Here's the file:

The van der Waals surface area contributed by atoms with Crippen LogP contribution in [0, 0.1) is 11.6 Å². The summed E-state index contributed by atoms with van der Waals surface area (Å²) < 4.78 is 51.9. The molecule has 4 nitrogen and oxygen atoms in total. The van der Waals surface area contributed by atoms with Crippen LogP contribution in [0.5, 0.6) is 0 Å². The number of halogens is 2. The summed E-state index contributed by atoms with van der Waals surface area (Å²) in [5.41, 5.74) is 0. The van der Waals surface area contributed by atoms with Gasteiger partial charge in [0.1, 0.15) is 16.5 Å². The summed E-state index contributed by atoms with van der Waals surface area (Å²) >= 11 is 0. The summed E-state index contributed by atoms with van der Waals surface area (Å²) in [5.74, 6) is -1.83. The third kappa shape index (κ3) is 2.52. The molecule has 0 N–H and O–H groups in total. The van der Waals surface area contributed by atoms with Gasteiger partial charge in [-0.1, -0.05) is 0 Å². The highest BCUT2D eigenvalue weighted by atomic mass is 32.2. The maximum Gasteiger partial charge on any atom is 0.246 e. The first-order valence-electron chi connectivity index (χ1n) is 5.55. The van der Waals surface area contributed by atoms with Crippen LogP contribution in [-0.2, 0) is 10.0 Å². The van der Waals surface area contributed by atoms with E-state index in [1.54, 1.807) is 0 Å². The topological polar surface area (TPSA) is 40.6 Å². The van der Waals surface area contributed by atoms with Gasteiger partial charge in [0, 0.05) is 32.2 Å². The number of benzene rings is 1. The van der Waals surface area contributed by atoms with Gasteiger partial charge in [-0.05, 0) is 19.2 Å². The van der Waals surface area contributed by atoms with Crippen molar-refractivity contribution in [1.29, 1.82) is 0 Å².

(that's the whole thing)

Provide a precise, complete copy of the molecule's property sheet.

The van der Waals surface area contributed by atoms with Crippen LogP contribution in [0, 0.1) is 11.6 Å². The summed E-state index contributed by atoms with van der Waals surface area (Å²) < 4.78 is 51.9. The molecule has 4 nitrogen and oxygen atoms in total. The van der Waals surface area contributed by atoms with Crippen LogP contribution in [0.5, 0.6) is 0 Å². The number of halogens is 2. The summed E-state index contributed by atoms with van der Waals surface area (Å²) in [5.41, 5.74) is 0. The van der Waals surface area contributed by atoms with Gasteiger partial charge in [0.1, 0.15) is 16.5 Å². The summed E-state index contributed by atoms with van der Waals surface area (Å²) >= 11 is 0. The summed E-state index contributed by atoms with van der Waals surface area (Å²) in [5.74, 6) is -1.83. The third kappa shape index (κ3) is 2.52. The molecule has 0 N–H and O–H groups in total. The van der Waals surface area contributed by atoms with Gasteiger partial charge in [-0.1, -0.05) is 0 Å². The highest BCUT2D eigenvalue weighted by atomic mass is 32.2. The maximum Gasteiger partial charge on any atom is 0.246 e. The first-order valence-electron chi connectivity index (χ1n) is 5.55. The van der Waals surface area contributed by atoms with Crippen LogP contribution in [-0.2, 0) is 10.0 Å². The van der Waals surface area contributed by atoms with E-state index in [1.54, 1.807) is 0 Å². The topological polar surface area (TPSA) is 40.6 Å². The van der Waals surface area contributed by atoms with Gasteiger partial charge in [0, 0.05) is 32.2 Å². The number of benzene rings is 1. The van der Waals surface area contributed by atoms with Gasteiger partial charge in [-0.05, 0) is 19.2 Å². The van der Waals surface area contributed by atoms with Crippen molar-refractivity contribution in [1.29, 1.82) is 0 Å².